Anyway, to avoid ending like this, I’ll mention one positive thing anyone can do to get more connected with their seafood. Hopefully I have mentioned these guys before (because they are seriously great), but there is a local community supported fishery (CSF) in Vancouver called Skipper Otto’s. Anyone who is familiar with the more prevalent community support agriculture (CSA) co-ops will understand the idea, but basically you can buy a membership with them and then have first access to local and ethically-caught, sustainable fish when it comes into season. The idea of actually knowing who caught your fish (and where) is such a foreign concept to most people in big North American cities that having this kind of organization is such a breath of fresh air. If you want more info, check out their website (linked to their name above) and watch this clip from Global TV.
Given that we didn’t really know about them until the summer, Wilf and I didn’t get a membership this year (but we will get one for 2015). Still, we tried to show our support by purchasing one of their sockeyes for a little early fall dinner last weekend. We paired our beautiful salmon with some handpicked chanterelles (I read The Omnivore’s Dilemma over the summer and have been dying to try mushroom gathering!), homemade bread, and a lovely green salad. And, despite the fact that it took much longer than expected to cook, ultimately the meal was heavenly. And eating something that was made with local, fresh ingredients somehow really did make it taste better and feel more deserved.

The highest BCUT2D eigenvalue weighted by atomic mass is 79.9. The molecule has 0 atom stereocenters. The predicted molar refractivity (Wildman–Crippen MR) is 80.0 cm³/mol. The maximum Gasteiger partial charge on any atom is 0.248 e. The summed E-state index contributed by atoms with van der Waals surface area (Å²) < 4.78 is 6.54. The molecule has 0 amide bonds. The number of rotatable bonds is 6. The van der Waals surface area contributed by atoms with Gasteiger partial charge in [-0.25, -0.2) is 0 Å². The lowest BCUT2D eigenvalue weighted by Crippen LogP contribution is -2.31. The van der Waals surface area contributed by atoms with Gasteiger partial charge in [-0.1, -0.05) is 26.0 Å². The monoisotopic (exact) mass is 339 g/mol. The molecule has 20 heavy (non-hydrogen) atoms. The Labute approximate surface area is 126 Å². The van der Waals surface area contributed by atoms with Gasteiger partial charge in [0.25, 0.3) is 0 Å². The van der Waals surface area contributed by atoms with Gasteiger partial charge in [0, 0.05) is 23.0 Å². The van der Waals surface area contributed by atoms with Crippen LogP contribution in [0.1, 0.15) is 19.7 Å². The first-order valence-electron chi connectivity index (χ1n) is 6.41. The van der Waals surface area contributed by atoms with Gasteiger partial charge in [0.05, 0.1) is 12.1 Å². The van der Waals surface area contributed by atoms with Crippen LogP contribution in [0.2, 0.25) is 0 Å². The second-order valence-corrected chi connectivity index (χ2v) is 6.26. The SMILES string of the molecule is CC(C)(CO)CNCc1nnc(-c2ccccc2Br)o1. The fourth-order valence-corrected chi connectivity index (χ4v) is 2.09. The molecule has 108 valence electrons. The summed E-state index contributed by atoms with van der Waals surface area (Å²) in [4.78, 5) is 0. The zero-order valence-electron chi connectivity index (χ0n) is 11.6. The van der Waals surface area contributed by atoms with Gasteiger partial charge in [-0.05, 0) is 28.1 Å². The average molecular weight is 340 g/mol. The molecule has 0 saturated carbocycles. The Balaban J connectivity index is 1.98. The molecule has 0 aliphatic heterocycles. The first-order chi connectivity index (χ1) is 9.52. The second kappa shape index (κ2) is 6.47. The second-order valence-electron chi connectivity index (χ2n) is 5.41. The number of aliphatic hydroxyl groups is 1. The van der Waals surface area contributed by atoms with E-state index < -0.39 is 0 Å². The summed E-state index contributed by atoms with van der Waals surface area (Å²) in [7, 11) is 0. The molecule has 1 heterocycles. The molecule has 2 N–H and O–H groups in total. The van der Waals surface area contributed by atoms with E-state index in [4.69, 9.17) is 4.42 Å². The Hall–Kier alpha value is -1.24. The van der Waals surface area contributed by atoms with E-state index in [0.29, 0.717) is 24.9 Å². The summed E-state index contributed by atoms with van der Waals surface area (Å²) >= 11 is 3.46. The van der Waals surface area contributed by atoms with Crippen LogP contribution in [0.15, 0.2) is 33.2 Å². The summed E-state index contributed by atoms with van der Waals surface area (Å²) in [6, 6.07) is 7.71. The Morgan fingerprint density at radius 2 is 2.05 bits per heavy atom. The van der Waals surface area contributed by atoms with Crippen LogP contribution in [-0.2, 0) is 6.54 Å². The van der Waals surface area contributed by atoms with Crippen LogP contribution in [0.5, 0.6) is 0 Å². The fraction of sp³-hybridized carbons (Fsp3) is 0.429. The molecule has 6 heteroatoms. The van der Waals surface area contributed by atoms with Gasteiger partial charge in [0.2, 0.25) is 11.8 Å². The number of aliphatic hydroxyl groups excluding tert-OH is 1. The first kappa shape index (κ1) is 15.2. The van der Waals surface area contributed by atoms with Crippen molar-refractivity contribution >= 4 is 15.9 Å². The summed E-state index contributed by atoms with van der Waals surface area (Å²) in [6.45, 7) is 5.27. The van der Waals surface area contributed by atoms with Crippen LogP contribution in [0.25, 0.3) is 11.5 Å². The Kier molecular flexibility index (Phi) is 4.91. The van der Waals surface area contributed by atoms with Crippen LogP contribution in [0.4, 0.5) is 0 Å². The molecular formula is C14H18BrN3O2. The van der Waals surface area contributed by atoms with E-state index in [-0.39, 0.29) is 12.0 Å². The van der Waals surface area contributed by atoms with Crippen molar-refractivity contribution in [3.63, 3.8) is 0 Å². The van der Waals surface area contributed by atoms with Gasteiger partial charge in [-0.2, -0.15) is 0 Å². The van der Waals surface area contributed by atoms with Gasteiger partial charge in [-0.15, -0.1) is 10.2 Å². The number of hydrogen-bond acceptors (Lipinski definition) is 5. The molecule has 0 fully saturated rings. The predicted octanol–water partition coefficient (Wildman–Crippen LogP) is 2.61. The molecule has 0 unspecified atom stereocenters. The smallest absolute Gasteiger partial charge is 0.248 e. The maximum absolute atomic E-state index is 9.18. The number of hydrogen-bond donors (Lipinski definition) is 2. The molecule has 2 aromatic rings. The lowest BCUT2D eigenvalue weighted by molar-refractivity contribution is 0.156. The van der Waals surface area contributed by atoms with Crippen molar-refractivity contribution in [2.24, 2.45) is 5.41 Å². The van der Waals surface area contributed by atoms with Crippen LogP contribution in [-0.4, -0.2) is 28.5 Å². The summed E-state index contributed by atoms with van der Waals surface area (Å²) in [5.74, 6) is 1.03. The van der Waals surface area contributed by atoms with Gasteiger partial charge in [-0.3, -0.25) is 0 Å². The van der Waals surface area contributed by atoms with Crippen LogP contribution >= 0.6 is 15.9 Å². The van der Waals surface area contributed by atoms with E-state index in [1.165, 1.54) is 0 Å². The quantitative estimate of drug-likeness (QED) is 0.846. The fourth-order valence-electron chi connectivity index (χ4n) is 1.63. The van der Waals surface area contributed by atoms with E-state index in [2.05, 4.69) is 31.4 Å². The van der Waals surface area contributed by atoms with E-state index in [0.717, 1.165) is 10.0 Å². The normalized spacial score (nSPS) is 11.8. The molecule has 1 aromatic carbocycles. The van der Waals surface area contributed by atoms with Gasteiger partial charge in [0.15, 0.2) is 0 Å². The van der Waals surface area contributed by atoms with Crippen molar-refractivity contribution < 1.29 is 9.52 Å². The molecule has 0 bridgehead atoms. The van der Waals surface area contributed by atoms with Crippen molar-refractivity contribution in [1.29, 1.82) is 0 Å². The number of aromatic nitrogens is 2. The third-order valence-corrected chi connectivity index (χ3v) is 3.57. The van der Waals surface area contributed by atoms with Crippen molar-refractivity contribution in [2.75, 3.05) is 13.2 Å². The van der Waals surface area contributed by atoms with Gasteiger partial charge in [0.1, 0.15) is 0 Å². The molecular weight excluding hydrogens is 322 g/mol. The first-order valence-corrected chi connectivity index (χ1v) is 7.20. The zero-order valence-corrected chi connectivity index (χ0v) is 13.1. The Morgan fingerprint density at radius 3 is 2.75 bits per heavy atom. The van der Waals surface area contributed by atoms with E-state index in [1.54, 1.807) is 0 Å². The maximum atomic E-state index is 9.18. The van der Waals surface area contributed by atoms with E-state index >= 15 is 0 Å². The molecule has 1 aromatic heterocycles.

OK, so that’s all I’ve got for now. Thanks for coming back. Next time…life with a puppy!
* I have been to Yew only once—a couple years ago—and I feel quite bad because I pestered the poor waitress for about ten minutes with questions on where and how the shrimp were caught. Once she answered all of my questions (trap-caught, locally), I chose my lunch without hesitation. And, without a doubt, it the most delicious shrimp sandwich I have ever eaten.
** It’s kind of complicated, but in its most basic sense, a food conversion ratio (or FCR) is essentially a unitless measure of how well an animal converts its food into a viable product. For example, when the FCR = 1, every kilo of food that the animal eats, results in 1 kilo of edible protein. The lower the FCR, the more efficient the animal is at converting food to edible tissue, and the less feed required. Beef has a very high FCR (up to 40), whereas fish typically have low FCRs (between 1-2). The FCR for shellfish is usually less than one, and for filter feeding species such as oysters it is virtually zero.